Effective management of procedural and postoperative pain in neonates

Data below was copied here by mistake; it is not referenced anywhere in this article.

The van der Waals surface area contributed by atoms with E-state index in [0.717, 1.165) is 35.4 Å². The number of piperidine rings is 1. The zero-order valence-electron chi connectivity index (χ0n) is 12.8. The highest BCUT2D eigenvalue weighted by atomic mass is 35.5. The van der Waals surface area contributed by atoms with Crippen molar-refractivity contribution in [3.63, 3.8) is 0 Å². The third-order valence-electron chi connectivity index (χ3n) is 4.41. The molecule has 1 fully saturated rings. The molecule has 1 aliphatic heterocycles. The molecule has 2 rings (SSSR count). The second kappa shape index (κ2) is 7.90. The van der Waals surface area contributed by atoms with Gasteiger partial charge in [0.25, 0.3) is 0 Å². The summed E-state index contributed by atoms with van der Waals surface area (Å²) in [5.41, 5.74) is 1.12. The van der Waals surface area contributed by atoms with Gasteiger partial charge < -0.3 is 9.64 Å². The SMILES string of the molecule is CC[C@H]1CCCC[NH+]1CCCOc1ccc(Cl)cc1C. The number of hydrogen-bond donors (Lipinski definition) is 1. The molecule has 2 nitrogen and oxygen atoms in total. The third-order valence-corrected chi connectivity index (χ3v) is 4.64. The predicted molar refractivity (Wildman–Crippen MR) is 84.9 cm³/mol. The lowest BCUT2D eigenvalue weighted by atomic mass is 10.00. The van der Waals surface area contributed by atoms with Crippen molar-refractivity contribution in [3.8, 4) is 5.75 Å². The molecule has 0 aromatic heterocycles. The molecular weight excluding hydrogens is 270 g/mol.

Effective and safe management of procedural and postoperative pain is important for children of all ages for humanitarian reasons and to minimize acute physiological and behavioural distress. In addition, reducing pain can improve both acute and long-term outcomes and evidence to guide pediatric clinical practice is increasing (1,2). However, neonates and infants are at increased risk of experiencing moderate to severe pain during hospital care (3,4). Further, specific evidence is required to guide neonatal practice and reduce the need to extrapolate data from older age groups, but implementation of current best practice is also an ongoing challenge. Guidelines and local practice protocols are increasingly available, and although variability in uptake continues to be reported (5), improvements have also been noted; for example, with increased use of opioid analgesia for both procedural and postoperative pain in NICU (6,7) and protocols for safe administration in the ward setting (8).